Profiles of Spontaneous Urban Plants
The appeal of quality landscape design in urban environments is well evidenced by recent successes such as the High Line and Brooklyn Bridge Park. And an appreciation of the environmental and health benefits of green space has spawned initiatives like Million Trees NYC, the NYC Green Infrastructure Plan and numerous community gardens throughout the city. Meanwhile, with all of our talk about the green amidst the grey, there’s little talk of the tenacious little flora that pops up in cracked sidewalks, vacant lots and otherwise neglected spaces, that thrives in places no other plants will grow. Informal plants — weeds — get a bad rap, but they too, alongside their intentionally-planted counterparts, can help alleviate urban heat island effect, support stormwater management infrastructure and aid phytoremediation efforts.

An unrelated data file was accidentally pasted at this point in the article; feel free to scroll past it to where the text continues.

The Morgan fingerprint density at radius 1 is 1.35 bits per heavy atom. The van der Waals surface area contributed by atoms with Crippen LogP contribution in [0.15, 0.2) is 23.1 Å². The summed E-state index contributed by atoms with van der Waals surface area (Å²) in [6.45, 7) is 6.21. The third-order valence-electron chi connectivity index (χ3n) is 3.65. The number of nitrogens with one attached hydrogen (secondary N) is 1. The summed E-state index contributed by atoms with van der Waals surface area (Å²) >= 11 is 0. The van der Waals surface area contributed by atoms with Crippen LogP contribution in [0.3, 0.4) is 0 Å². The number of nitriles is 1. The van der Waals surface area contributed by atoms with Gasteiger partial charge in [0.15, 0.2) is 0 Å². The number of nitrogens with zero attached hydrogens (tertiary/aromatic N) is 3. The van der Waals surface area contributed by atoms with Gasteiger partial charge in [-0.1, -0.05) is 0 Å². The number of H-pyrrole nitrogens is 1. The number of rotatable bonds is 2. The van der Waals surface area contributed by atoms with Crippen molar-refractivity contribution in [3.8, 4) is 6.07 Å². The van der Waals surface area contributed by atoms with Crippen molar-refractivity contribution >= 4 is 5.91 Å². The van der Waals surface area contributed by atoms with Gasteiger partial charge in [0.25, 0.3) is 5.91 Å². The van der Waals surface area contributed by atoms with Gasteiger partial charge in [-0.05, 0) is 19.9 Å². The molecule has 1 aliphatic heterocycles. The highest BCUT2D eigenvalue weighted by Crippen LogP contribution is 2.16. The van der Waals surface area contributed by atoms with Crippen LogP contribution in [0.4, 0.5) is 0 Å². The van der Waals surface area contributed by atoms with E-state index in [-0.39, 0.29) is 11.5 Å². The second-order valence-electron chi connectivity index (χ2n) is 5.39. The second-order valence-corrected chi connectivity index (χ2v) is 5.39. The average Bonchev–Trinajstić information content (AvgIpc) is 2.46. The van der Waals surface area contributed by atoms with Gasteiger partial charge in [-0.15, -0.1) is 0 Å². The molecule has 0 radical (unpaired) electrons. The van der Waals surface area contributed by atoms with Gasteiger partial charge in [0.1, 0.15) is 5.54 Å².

Landscape designer, teacher and writer David Seiter has been researching the city’s underappreciated plant life and finding ways to highlight its value. Seiter is the founding principal of Future Green Studio, a firm that works “to reveal the nuances of our urban landscape in subtle, poetic ways that provide clues to the complex ecology of cities.” Here, he presents “Profiles of Spontaneous Urban Plants,” an effort to champion the ecological and aesthetic benefits of informal vegetation, and shares the Studio’s beautiful and charming series of illustrations, based on traditional botanical classification drawings, of the wild urban plants found surrounding their Gowanus office.
Read the full article at Urban Omnibus